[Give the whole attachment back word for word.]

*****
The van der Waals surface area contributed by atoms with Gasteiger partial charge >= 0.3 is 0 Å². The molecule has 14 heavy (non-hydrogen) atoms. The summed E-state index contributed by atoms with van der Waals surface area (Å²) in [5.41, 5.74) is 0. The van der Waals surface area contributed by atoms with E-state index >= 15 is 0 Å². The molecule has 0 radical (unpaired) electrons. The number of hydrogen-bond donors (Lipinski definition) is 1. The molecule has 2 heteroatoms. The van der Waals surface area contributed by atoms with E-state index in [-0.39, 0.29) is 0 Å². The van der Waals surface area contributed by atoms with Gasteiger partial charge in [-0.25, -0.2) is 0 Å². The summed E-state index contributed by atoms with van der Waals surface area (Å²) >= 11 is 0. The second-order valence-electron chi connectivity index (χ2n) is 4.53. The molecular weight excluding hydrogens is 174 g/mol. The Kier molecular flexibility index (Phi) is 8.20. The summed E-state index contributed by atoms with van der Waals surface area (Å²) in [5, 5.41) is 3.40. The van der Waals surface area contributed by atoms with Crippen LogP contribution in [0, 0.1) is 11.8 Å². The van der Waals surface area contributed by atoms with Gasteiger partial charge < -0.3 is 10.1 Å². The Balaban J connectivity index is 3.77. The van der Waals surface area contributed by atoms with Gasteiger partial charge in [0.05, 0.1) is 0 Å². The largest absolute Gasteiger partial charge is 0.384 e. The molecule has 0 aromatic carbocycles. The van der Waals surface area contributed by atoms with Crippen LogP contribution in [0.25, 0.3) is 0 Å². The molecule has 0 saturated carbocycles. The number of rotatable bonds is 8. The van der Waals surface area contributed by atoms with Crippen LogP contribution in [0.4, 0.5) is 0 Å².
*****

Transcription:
The van der Waals surface area contributed by atoms with Gasteiger partial charge >= 0.3 is 0 Å². The molecule has 14 heavy (non-hydrogen) atoms. The summed E-state index contributed by atoms with van der Waals surface area (Å²) in [5.41, 5.74) is 0. The van der Waals surface area contributed by atoms with E-state index >= 15 is 0 Å². The molecule has 0 radical (unpaired) electrons. The number of hydrogen-bond donors (Lipinski definition) is 1. The molecule has 2 heteroatoms. The van der Waals surface area contributed by atoms with E-state index in [-0.39, 0.29) is 0 Å². The van der Waals surface area contributed by atoms with Gasteiger partial charge in [-0.25, -0.2) is 0 Å². The summed E-state index contributed by atoms with van der Waals surface area (Å²) >= 11 is 0. The second-order valence-electron chi connectivity index (χ2n) is 4.53. The molecular weight excluding hydrogens is 174 g/mol. The Kier molecular flexibility index (Phi) is 8.20. The summed E-state index contributed by atoms with van der Waals surface area (Å²) in [5, 5.41) is 3.40. The van der Waals surface area contributed by atoms with Crippen LogP contribution in [0, 0.1) is 11.8 Å². The van der Waals surface area contributed by atoms with Gasteiger partial charge < -0.3 is 10.1 Å². The Balaban J connectivity index is 3.77. The van der Waals surface area contributed by atoms with Gasteiger partial charge in [0.05, 0.1) is 0 Å². The largest absolute Gasteiger partial charge is 0.384 e. The molecule has 0 aromatic carbocycles. The van der Waals surface area contributed by atoms with Crippen LogP contribution in [0.25, 0.3) is 0 Å². The molecule has 0 saturated carbocycles. The number of rotatable bonds is 8. The van der Waals surface area contributed by atoms with Crippen LogP contribution in [0.4, 0.5) is 0 Å².